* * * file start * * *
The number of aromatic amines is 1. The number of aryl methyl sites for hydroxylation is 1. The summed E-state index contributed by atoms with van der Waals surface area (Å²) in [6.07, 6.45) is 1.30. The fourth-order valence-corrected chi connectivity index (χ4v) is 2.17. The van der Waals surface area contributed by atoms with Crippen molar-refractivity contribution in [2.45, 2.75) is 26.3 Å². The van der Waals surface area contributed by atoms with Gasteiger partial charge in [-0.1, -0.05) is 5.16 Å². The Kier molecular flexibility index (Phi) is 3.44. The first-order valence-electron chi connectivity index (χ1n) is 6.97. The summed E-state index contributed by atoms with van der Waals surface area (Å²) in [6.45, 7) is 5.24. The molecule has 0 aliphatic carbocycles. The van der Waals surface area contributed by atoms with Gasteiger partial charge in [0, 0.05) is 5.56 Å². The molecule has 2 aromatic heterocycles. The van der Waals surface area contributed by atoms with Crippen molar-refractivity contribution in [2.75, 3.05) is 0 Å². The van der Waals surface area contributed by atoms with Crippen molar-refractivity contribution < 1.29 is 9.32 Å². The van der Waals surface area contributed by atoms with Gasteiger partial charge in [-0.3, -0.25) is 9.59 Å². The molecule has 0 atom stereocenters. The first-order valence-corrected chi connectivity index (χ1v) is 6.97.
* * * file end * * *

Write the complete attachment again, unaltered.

The number of aromatic amines is 1. The number of aryl methyl sites for hydroxylation is 1. The summed E-state index contributed by atoms with van der Waals surface area (Å²) in [6.07, 6.45) is 1.30. The fourth-order valence-corrected chi connectivity index (χ4v) is 2.17. The van der Waals surface area contributed by atoms with Crippen molar-refractivity contribution in [2.45, 2.75) is 26.3 Å². The van der Waals surface area contributed by atoms with Gasteiger partial charge in [-0.1, -0.05) is 5.16 Å². The Kier molecular flexibility index (Phi) is 3.44. The first-order valence-electron chi connectivity index (χ1n) is 6.97. The summed E-state index contributed by atoms with van der Waals surface area (Å²) in [6.45, 7) is 5.24. The molecule has 0 aliphatic carbocycles. The van der Waals surface area contributed by atoms with Gasteiger partial charge in [0, 0.05) is 5.56 Å². The molecule has 2 aromatic heterocycles. The van der Waals surface area contributed by atoms with Crippen molar-refractivity contribution in [2.75, 3.05) is 0 Å². The van der Waals surface area contributed by atoms with Crippen molar-refractivity contribution < 1.29 is 9.32 Å². The van der Waals surface area contributed by atoms with Gasteiger partial charge in [-0.3, -0.25) is 9.59 Å². The molecule has 0 atom stereocenters. The first-order valence-corrected chi connectivity index (χ1v) is 6.97.